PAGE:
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Chillax: Relaxation Training for Anxiety and Stress

Updated: Feb 19

Stress and anxiety are incredibly common issues and cause significant problems in our daily lives. Thankfully, there are tools and strategies that are very effective in bringing our lives back into balance.

Intentional progressive muscle relaxation and abdominal breathing are two techniques essential for managing anxiety and stress.  These techniques are specifically designed for relaxation training and are an essential part of stress management and various anxiety treatment programs.

Once you've learned these skills you can use them in your day to day life at any time without the need to close your eyes or listen to an audio file. When you first start though, it helps enormously to be guided in a still, quiet, safe place.  


The breathing technique I recommend differs slightly from many others, based on my initial training as a breath practitioner and decades of experience using breath for relaxation and meditation. I prefer to use abdominal relaxation to induce a slow, natural breathing rhythm. Many other breathing techniques direct you to control your breathe to force a slower rhythm (for example, one breath every 6 seconds). Forcing slow breathing can be useful at times, most notably during panic attacks, but I believe it introduces potential problems if used as a standard relaxation, especially for people with anxiety.

My guided relaxation tracks are available for free via the 'Store' in this site's menu:

- Guided Relaxation with background music

- Guided Relaxation - voice only

I recommend that you start with the first one that has gentle background music. They are very similar. Try the voice-only version if you dislike music in your meditations or become too accustomed to the first one. Additionally, the silent spaces in the voice-only version may provide an experience with a little more mindful awareness.

Enjoy your 'meditation medication'.  


What we feel as 'stress' is the result of a physiological stress response, otherwise known as the Fight, Flight or Freeze response (or often the Fight or Flight Response for people who like rhymes but not by people who have felt the immobilising power of the Freeze). The stress response is a function of the sympathetic nervous system - one half of the part of our nervous system that helps manage the activity of our organs and our lives. It which is meant to work in concert with the parasympathetic nervous system to give balance to our lives. The parasympathetic system is also known as the Rest and Digest Response, again by people who like rhymes and by psychologists looking for simpler terms to use when talking about anatomy. It helps us rest to conserve energy, rejuvenate and recover, digest, and sleep.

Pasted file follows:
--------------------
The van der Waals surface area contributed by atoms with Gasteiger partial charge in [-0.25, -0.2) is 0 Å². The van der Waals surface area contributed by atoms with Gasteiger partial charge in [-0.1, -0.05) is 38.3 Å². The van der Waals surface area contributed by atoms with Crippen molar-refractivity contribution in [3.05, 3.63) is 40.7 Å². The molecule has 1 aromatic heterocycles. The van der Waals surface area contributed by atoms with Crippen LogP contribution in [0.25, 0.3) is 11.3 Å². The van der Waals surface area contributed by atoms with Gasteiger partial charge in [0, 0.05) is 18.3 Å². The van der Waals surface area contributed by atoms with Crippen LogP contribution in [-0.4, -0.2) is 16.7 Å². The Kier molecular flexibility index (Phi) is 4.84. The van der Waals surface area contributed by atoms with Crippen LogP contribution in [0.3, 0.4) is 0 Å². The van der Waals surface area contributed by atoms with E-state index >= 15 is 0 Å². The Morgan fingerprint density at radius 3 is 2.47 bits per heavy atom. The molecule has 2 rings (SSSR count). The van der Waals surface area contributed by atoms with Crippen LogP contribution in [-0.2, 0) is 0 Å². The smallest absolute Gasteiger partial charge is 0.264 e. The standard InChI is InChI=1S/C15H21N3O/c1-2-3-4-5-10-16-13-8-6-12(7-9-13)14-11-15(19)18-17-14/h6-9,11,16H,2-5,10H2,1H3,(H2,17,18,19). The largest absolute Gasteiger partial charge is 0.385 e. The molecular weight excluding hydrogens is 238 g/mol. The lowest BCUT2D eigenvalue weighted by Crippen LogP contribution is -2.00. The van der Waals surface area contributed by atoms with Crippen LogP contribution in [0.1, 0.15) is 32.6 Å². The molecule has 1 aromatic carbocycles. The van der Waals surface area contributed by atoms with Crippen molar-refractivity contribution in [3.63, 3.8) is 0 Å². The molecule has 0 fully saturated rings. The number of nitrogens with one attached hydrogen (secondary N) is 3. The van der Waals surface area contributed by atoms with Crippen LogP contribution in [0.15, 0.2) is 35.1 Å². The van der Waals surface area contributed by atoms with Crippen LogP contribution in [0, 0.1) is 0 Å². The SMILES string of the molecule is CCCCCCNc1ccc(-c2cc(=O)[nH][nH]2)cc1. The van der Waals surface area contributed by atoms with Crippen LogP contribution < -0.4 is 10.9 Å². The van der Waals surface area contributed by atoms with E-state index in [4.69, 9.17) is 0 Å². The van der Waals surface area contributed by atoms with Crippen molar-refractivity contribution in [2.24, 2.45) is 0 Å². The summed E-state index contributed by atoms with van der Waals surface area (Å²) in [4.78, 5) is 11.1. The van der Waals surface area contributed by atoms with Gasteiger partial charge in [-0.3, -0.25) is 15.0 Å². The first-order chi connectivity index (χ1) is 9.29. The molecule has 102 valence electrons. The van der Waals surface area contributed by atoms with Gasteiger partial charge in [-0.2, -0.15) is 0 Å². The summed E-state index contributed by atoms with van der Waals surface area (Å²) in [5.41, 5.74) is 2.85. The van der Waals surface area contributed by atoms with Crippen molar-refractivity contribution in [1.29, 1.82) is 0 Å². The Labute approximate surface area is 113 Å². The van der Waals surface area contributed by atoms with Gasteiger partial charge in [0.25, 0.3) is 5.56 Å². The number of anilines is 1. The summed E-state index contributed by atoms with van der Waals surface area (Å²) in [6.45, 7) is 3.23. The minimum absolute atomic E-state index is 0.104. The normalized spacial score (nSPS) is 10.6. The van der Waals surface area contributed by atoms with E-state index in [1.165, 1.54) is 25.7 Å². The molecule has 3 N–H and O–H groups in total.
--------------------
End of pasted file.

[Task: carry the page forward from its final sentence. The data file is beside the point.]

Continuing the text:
However, people in chronically and/or intensely stressful situations have over-active Fight or Flight systems and are out of balance. So too are people with anxiety conditions. Which is why learning these relaxation skills of activating Rest and Digest response, calming and re-balancing yourself, is so critical. I recommend you watch this Crash Course video (followed by this one and this one) on the autonomic nervous system; it will explain these systems with the aid of fancy graphics and an entertaining presenter.

If you are chronically stressed, are often anxious, or are undertaking a specific anxiety treatment program**, I recommend you use the relaxation technique at least daily in order to develop the skill and train your mind/body how to activate the parasympathetic side of your autonomic nervous system.  Your goal is to be able to achieve a more relaxed state on demand. This will form the physiological foundation of your recovery and your therapist will guide you in using that to help you become free from the chains of fear, panic, and anxiety.